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A Closer Read on Newspaper Bonds

Jeremy Glaser

Jeremy Glaser: For Morningstar, I'm Jeremy Glaser.

The newspaper industry was one of the hardest hit during the recession, and although companies like Gannett and The New York Times have come back from the brink, there are still questions about their long-term profitability.

To see what the current trends look like for bondholders of these companies, I'm here with Jocelyn MacKay. She is a credit analyst with Morningstar.

Jocelyn, thanks for joining me today.

Jocelyn Mackay: Thanks for having me.

Glaser: Let's start by just talking about how the recovery has treated the newspaper industry. Have they seen a big recovery in advertising sales? Have they seen sales of actual subscriptions go up? Or have things continued to be pretty dire?

MacKay: The newspaper industry still continues to post negative growth. We've seen an overall ad media spending increase for most of 2010 and continuing through 2011, but the newspaper industry is still seeing year-over-year declines in their print media business.

Glaser: Have any parts of the businesses been doing a little bit better?

MacKay: Their digital segments, and in Gannett's case their broadcasting segment, have rebounded because advertisers are willing to advertise both online and on television. They're just really shying away from that print business. But that being said, about three quarters of both Gannett and New York Times revenue is still tied to print media.

Glaser: At the height of the recession, it looked like the newspaper industry might not even be able to survive. Have we pulled away from that brink a little bit? Have advertising sales come back enough that the newspaper business is truly sustainable now?

MacKay: I think these both companies are very open to needing to go to different forms of media. They're still holding on to those newspapers, which are not likely to ever completely disappear, but they do recognize that they need to branch out into other forms of media to mitigate that revenue decline.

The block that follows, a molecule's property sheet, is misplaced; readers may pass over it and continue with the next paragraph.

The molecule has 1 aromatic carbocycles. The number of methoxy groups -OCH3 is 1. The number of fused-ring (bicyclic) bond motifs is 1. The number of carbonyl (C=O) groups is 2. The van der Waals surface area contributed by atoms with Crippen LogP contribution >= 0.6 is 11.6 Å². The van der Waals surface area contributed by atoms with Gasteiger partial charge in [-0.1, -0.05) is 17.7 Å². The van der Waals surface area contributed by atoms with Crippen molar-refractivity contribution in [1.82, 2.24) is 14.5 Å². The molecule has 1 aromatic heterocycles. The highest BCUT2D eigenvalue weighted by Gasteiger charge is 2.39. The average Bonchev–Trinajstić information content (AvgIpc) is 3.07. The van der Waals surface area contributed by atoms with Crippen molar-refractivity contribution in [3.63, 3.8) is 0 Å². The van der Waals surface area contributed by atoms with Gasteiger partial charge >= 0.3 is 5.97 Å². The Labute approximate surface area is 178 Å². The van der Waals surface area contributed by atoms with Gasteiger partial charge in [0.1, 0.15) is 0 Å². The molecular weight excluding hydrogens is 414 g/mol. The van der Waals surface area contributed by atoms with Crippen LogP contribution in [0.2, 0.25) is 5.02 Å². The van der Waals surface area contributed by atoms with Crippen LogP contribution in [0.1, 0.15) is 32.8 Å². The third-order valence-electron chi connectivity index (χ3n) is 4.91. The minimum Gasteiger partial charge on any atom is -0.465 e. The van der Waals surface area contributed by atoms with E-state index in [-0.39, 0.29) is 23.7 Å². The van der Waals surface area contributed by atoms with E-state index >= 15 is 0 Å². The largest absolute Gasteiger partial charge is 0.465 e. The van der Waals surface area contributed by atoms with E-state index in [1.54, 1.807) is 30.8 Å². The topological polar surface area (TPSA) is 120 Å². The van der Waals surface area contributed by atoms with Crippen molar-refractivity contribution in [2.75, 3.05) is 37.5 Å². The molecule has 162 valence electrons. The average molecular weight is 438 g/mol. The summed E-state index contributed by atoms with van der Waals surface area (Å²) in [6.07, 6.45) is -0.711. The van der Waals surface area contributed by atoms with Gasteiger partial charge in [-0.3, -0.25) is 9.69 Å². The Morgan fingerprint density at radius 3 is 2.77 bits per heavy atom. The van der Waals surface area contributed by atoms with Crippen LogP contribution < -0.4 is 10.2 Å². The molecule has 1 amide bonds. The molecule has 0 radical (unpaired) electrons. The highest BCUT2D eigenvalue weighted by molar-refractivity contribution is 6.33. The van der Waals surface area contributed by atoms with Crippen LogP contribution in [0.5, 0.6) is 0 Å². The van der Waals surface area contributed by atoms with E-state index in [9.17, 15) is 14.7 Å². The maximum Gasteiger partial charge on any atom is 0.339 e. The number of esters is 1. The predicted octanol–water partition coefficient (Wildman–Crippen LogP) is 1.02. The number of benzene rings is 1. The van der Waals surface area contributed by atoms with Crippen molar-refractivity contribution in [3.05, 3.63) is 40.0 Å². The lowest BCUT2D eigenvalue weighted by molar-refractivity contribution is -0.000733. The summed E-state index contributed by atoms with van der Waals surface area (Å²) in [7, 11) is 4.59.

Glaser: So when you think about your credit ratings, have you made any changes recently? Have you thought about making any changes with respect to the fact that things are maybe a little bit less dire than they were before?

MacKay: Both companies have really done a lot toward improving their balance sheets, but we really don't think at this time a credit change is necessary. We rate them both below investment grade. We rated Gannett slightly higher at BB and New York Times BB minus.

We still think the industry is a declining business, but they generate great free cash flow. They don't need a lot of capex because when you're not printing a lot of newspapers, you don't need to spend a lot of money to keep those machines in perfect condition.

Glaser: Now, let's talk a little bit about the credit metrics of both Gannett and New York Times. Can you talk to us about what their debt levels look like, and if their cash flow cushion, and their other cash flow would be able to cover some of the debt they have out there now?

MacKay: Sure. Right now both of them have leveraged somewhere around the mid two times range, which really isn't terrible even for a cyclical company, but our fear is that if EBITDA does continue to decline and they're not able to pay down that debt, leverage levels could tick up. But we do forecast because of low capital expenditures, we do forecast that the companies will be able to pay off there near-term debt obligations.

Glaser: That sounds like the businesses are still producing enough cash flow right now to cover the debt, but we're a little bit concerned that another downturn could really make that very difficult for them.

MacKay: That's correct.

Glaser: Now when we look at individual bond issues, do you think they look attractive to investors on their own or is there a way that people could have some sort of pair trade with them together?

MacKay: I think there is a very interesting pair trade between New York Times and Gannett. We do rate, as I said, Gannett slightly higher at BB, and I think with the larger size much stronger margins, Gannett is a much better credit. Their bonds actually trade wider than New York Times bonds, and we'd actually expect that relationship to be flipped. They've got a maturity of about the same year--Gannett has a 20/15. New York Times has a 20/14, and those 20/14s really trade even tighter than the BB index. So that's surprising to me. I would expect New York Times bonds to widen out and Gannett's bonds to tighten in a little bit.

Glaser: So that could be an opportunity for investors there.

MacKay: Yep.

Glaser: Jocelyn, thanks so much for talking with me today.

MacKay: Thanks for having me.

Glaser: For Morningstar, I am Jeremy Glaser.